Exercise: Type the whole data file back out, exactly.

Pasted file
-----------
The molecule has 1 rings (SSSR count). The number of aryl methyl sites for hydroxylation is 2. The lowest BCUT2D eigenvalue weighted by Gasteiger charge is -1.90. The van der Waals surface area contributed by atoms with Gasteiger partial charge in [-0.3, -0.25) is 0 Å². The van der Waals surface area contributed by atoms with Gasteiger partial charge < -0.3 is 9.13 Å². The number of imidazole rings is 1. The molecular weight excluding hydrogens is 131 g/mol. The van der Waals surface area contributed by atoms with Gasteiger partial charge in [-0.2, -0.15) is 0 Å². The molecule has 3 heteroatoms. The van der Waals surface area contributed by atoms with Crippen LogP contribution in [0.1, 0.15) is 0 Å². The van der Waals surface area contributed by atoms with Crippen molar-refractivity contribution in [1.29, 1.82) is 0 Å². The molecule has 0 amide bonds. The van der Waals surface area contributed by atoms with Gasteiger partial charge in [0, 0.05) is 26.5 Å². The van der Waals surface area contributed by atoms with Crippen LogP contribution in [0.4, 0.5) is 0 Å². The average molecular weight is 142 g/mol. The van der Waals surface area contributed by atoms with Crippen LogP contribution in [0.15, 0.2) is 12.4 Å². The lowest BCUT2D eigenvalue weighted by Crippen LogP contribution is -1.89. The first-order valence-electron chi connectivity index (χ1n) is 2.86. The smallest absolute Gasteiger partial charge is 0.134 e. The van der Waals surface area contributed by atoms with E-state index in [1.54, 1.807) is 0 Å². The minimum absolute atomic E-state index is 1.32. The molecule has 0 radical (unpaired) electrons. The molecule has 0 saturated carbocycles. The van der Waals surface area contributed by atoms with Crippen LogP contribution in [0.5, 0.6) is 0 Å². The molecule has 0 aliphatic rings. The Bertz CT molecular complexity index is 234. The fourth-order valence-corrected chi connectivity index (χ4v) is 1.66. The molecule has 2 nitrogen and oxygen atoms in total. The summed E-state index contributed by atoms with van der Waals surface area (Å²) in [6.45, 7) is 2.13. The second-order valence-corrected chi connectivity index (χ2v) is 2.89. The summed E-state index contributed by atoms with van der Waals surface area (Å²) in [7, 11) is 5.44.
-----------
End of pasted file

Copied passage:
The molecule has 1 rings (SSSR count). The number of aryl methyl sites for hydroxylation is 2. The lowest BCUT2D eigenvalue weighted by Gasteiger charge is -1.90. The van der Waals surface area contributed by atoms with Gasteiger partial charge in [-0.3, -0.25) is 0 Å². The van der Waals surface area contributed by atoms with Gasteiger partial charge < -0.3 is 9.13 Å². The number of imidazole rings is 1. The molecular weight excluding hydrogens is 131 g/mol. The van der Waals surface area contributed by atoms with Gasteiger partial charge in [-0.2, -0.15) is 0 Å². The molecule has 3 heteroatoms. The van der Waals surface area contributed by atoms with Crippen LogP contribution in [0.1, 0.15) is 0 Å². The van der Waals surface area contributed by atoms with Crippen molar-refractivity contribution in [1.29, 1.82) is 0 Å². The molecule has 0 amide bonds. The van der Waals surface area contributed by atoms with Gasteiger partial charge in [0, 0.05) is 26.5 Å². The van der Waals surface area contributed by atoms with Crippen LogP contribution in [0.4, 0.5) is 0 Å². The average molecular weight is 142 g/mol. The van der Waals surface area contributed by atoms with Crippen LogP contribution in [0.15, 0.2) is 12.4 Å². The lowest BCUT2D eigenvalue weighted by Crippen LogP contribution is -1.89. The first-order valence-electron chi connectivity index (χ1n) is 2.86. The smallest absolute Gasteiger partial charge is 0.134 e. The van der Waals surface area contributed by atoms with E-state index in [1.54, 1.807) is 0 Å². The minimum absolute atomic E-state index is 1.32. The molecule has 0 radical (unpaired) electrons. The molecule has 0 saturated carbocycles. The van der Waals surface area contributed by atoms with Crippen LogP contribution in [0.5, 0.6) is 0 Å². The molecule has 0 aliphatic rings. The Bertz CT molecular complexity index is 234. The fourth-order valence-corrected chi connectivity index (χ4v) is 1.66. The molecule has 2 nitrogen and oxygen atoms in total. The summed E-state index contributed by atoms with van der Waals surface area (Å²) in [6.45, 7) is 2.13. The second-order valence-corrected chi connectivity index (χ2v) is 2.89. The summed E-state index contributed by atoms with van der Waals surface area (Å²) in [7, 11) is 5.44.